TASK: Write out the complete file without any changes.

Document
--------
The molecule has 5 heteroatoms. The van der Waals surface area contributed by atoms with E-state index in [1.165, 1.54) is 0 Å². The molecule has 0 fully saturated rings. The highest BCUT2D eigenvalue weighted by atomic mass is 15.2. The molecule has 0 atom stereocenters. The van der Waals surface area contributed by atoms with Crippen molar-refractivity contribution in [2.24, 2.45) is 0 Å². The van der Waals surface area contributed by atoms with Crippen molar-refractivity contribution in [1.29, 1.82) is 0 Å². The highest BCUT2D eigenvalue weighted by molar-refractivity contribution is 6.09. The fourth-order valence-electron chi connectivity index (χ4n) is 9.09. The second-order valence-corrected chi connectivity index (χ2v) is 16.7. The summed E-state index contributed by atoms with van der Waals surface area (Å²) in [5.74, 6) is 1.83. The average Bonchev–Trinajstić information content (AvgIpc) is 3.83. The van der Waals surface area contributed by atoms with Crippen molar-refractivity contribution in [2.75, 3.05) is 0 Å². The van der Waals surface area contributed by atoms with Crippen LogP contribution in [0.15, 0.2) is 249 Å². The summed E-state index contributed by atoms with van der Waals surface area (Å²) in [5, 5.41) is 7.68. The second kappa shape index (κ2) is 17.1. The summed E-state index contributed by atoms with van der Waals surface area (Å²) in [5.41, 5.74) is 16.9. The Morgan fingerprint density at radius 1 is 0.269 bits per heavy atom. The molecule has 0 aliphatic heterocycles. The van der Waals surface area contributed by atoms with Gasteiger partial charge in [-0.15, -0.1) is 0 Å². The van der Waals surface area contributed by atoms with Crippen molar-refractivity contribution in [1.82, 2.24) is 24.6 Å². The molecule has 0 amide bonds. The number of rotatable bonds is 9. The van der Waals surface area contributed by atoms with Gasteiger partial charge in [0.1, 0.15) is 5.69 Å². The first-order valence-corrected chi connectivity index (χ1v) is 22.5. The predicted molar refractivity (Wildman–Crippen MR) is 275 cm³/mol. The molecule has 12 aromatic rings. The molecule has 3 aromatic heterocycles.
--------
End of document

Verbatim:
The molecule has 5 heteroatoms. The van der Waals surface area contributed by atoms with E-state index in [1.165, 1.54) is 0 Å². The molecule has 0 fully saturated rings. The highest BCUT2D eigenvalue weighted by atomic mass is 15.2. The molecule has 0 atom stereocenters. The van der Waals surface area contributed by atoms with Crippen molar-refractivity contribution in [2.24, 2.45) is 0 Å². The van der Waals surface area contributed by atoms with Crippen molar-refractivity contribution in [1.29, 1.82) is 0 Å². The highest BCUT2D eigenvalue weighted by molar-refractivity contribution is 6.09. The fourth-order valence-electron chi connectivity index (χ4n) is 9.09. The second-order valence-corrected chi connectivity index (χ2v) is 16.7. The summed E-state index contributed by atoms with van der Waals surface area (Å²) in [5.74, 6) is 1.83. The average Bonchev–Trinajstić information content (AvgIpc) is 3.83. The van der Waals surface area contributed by atoms with Crippen molar-refractivity contribution in [2.75, 3.05) is 0 Å². The van der Waals surface area contributed by atoms with Crippen LogP contribution in [0.15, 0.2) is 249 Å². The summed E-state index contributed by atoms with van der Waals surface area (Å²) in [5, 5.41) is 7.68. The second kappa shape index (κ2) is 17.1. The summed E-state index contributed by atoms with van der Waals surface area (Å²) in [5.41, 5.74) is 16.9. The Morgan fingerprint density at radius 1 is 0.269 bits per heavy atom. The molecule has 0 aliphatic heterocycles. The van der Waals surface area contributed by atoms with Gasteiger partial charge in [-0.15, -0.1) is 0 Å². The van der Waals surface area contributed by atoms with Crippen molar-refractivity contribution in [1.82, 2.24) is 24.6 Å². The molecule has 0 amide bonds. The number of rotatable bonds is 9. The van der Waals surface area contributed by atoms with Gasteiger partial charge in [0.1, 0.15) is 5.69 Å². The first-order valence-corrected chi connectivity index (χ1v) is 22.5. The predicted molar refractivity (Wildman–Crippen MR) is 275 cm³/mol. The molecule has 12 aromatic rings. The molecule has 3 aromatic heterocycles.